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Saudi Arabia - Selling and buying

Contents extracted from the comprehensive atlas of international trade by Export Entreprises

Reaching the consumers

Marketing opportunities

Consumer behavior: Price is relatively important when making a purchasing decision. Generally, the Saudi Arabians like to compare before buying.
Saudis view a foreign firm’s physical presence in the Kingdom as a tangible sign of a long-term commitment and after-sales service has become an important element in developing customer loyalty. The consumer in the country has evolved, from a passive buyer who depended largely on opinions of others before purchasing a product, to a more active participant who wants the best.
Consumer profile: Saudi Arabian consumers are becoming more and more well-informed and sophisticated. They are not always loyal to brand names. Typical consumer is young and high-spending. The country has high per-capita income and a market-oriented economy.
Main advertising agencies:

    Distribution network

    Evolution of the sector:

    Saudi Arabia is the largest consumer market in the GGC countries, characterized with high disposable income. The large percentage of the population aged under 25 increases the demand for a wide range of consumer goods and products.

    Primarily there are three main commercially active regions in the Kingdom: the Western Region, with the city of Jeddah as the main commercial centre; the Central Region with the capital, Riyadh; and the Eastern Province, where the oil and gas industry is concentrated.

    Although there is no requirement for exclusive distributorships, Saudi Ministry of Commerce policy is that all such arrangements be exclusive with respect to either geographic region or product line. Many Saudi companies are active in numerous product lines.

    Market access procedures

    Economic Cooperation: Member of the Arab League.

     

    Member of the Cooperation Council for the Arab States of the Gulf . The country is also part of the Greater Arab Free Trade Area (GAFTA), a pact of the Arab League entered into force in January 2005 which aims to form an Arabic free trade area.

    Non tariff barriers:

    Only Saudi Arabian companies, 100% owned by Saudi Arabian are authorized to import. Importers should obtain a license from the Department of Trade and Industry and consult the appropriate Ministry according to the nature of the goods to be imported.

    The documentary regulation, required for the expedition of goods in Saudi Arabia is very strict: commercial invoice, certificate of origin, B/L (or airway bill), certificate of assurance (if CIF sale), SASO compliance certificate when applicable. These documents should be stamped by the following organizations: Chamber of Commerce and Industry of the exporter country, "bilateral" Chamber of Commerce, Consulate of Saudi Arabia from the exporter country.
    For fruits, vegetables and semen, a phytosanitary certificate is required. For meats, a sanitary certificate is required, and should be delivered by the veterinarian services of the exporter country, as well as a slaughter certificate according to the Islamic rites, which is delivered by the Competent Islamic Authority of the exporter country. These documents should be signed either by the "bilateral" Chamber of Commerce or by the Ministry of Foreign Affairs.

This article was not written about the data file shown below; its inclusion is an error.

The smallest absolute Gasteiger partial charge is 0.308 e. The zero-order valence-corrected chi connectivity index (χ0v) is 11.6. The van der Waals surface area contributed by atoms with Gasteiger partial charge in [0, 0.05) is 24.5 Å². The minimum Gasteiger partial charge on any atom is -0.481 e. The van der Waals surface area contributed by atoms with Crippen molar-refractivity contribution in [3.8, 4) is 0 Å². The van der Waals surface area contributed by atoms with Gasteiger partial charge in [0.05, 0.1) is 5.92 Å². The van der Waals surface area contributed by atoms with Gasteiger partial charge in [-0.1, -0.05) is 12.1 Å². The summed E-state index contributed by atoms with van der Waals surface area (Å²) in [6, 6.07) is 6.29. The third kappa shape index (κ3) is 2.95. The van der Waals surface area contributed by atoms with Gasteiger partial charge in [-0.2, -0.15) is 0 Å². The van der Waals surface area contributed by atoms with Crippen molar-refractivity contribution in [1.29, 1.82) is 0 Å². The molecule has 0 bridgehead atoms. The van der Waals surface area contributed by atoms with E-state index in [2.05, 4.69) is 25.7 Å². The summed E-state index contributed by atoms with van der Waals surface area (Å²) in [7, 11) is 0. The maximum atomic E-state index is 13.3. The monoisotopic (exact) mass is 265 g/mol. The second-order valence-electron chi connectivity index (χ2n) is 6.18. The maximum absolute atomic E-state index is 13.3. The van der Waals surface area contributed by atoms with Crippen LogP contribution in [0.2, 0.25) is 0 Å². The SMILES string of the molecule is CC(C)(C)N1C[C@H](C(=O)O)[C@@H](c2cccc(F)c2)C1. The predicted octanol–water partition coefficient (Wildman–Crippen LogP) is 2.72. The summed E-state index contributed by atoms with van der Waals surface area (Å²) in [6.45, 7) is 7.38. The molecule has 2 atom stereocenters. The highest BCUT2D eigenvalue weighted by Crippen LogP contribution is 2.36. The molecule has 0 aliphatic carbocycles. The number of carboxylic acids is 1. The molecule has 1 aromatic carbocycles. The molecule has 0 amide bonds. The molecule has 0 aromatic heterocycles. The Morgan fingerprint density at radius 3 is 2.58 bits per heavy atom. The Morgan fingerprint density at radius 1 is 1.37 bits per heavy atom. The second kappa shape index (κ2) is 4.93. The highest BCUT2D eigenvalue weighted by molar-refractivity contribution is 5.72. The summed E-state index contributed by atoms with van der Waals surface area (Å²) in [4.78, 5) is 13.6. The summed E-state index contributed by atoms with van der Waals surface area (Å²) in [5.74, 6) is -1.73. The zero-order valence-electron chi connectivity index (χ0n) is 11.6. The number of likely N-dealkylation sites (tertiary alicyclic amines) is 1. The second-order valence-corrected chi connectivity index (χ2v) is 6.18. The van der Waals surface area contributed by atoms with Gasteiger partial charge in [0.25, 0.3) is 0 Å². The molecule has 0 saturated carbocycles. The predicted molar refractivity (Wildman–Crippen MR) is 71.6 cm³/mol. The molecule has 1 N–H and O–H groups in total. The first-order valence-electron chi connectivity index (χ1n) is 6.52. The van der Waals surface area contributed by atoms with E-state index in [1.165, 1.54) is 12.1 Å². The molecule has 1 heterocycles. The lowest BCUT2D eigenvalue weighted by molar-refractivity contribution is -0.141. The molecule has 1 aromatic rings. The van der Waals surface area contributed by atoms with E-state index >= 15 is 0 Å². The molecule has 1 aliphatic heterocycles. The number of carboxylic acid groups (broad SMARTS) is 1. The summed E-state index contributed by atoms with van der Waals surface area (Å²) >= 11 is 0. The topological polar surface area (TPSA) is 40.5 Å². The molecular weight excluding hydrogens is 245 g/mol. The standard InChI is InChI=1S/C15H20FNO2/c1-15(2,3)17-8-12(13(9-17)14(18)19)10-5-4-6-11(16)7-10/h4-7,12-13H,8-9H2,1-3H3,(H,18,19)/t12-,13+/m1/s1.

Any kind of business with Israel or with companies having commercial links with Israel is prohibited.

    Average Customs Duty (excluding agricultural products): 4.85%
    Customs classification: Saudi Arabia applies the Harmonized Customs System.
    Import procedures: Visit the website Saudi Arabia to consult all import procedures and regulations.

    Organizing goods transport

    Organizing goods transport to and from:

    Saudi Arabia has a well-developed transport infrastructure, which mainly includes airways, roadways and maritime transport.

    However because of the large distances that separate Saudi Arabia's main cities, air travel is the preferred method of travel within the Kingdom. There are three major, modern international airports in the Kingdom: King Khalid International Airport in Riyadh, King Abdulaziz International Airport in Jeddah, and King Fahd International Airport in the Eastern Province. A large number of international airlines operate from these airports. In addition, there are 22 regional and local airports. Taxis, rental cars, and limousines are all readily available at airports.

    Saudi Arabia also has an impressive and expanding network of highways which connect the country's major regions and cities. Driving is done on the right side of the road.

    There are seven modern major ports in the cities of Jeddah, Yanbu, Dammam, Jubail, Jizan, Rabigh, and Dhiba, some with their own separate commercial and industrial facilities. The Jeddah and Dammam ports are state-of-the-art commercial ports. The Yanbu and Jubail ports are state-of-the-art major industrial ports with modern bulk cargo and container handling capabilities. Ras Tanura, an oil super-terminal on the Gulf, is one of the largest in the world.

    Railway network in the Kingdom is not so well developed and is going through an expansion program.

    Sea transport organizations:
    Rail transport organizations:

    Domestic business directories

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